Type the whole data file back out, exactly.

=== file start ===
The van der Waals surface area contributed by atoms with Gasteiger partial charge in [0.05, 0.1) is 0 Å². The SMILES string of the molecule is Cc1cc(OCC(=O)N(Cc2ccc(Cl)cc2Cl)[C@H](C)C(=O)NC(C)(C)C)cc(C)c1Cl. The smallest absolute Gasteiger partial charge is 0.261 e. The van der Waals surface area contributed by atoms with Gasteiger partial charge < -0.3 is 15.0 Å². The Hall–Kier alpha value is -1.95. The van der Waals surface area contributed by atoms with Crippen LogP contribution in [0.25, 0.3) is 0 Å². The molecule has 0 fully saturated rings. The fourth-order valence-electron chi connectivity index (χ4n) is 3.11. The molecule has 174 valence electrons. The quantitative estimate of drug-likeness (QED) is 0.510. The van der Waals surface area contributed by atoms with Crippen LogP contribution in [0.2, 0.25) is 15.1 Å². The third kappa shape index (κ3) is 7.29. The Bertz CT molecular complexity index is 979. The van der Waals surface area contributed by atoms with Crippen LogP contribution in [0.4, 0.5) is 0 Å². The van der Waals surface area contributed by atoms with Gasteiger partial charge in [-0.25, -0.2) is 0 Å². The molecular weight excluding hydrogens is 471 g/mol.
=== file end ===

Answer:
The van der Waals surface area contributed by atoms with Gasteiger partial charge in [0.05, 0.1) is 0 Å². The SMILES string of the molecule is Cc1cc(OCC(=O)N(Cc2ccc(Cl)cc2Cl)[C@H](C)C(=O)NC(C)(C)C)cc(C)c1Cl. The smallest absolute Gasteiger partial charge is 0.261 e. The van der Waals surface area contributed by atoms with Gasteiger partial charge < -0.3 is 15.0 Å². The Hall–Kier alpha value is -1.95. The van der Waals surface area contributed by atoms with Crippen LogP contribution in [0.25, 0.3) is 0 Å². The molecule has 0 fully saturated rings. The fourth-order valence-electron chi connectivity index (χ4n) is 3.11. The molecule has 174 valence electrons. The quantitative estimate of drug-likeness (QED) is 0.510. The van der Waals surface area contributed by atoms with Crippen LogP contribution in [0.2, 0.25) is 15.1 Å². The third kappa shape index (κ3) is 7.29. The Bertz CT molecular complexity index is 979. The van der Waals surface area contributed by atoms with Crippen LogP contribution in [0.4, 0.5) is 0 Å². The van der Waals surface area contributed by atoms with Gasteiger partial charge in [-0.25, -0.2) is 0 Å². The molecular weight excluding hydrogens is 471 g/mol.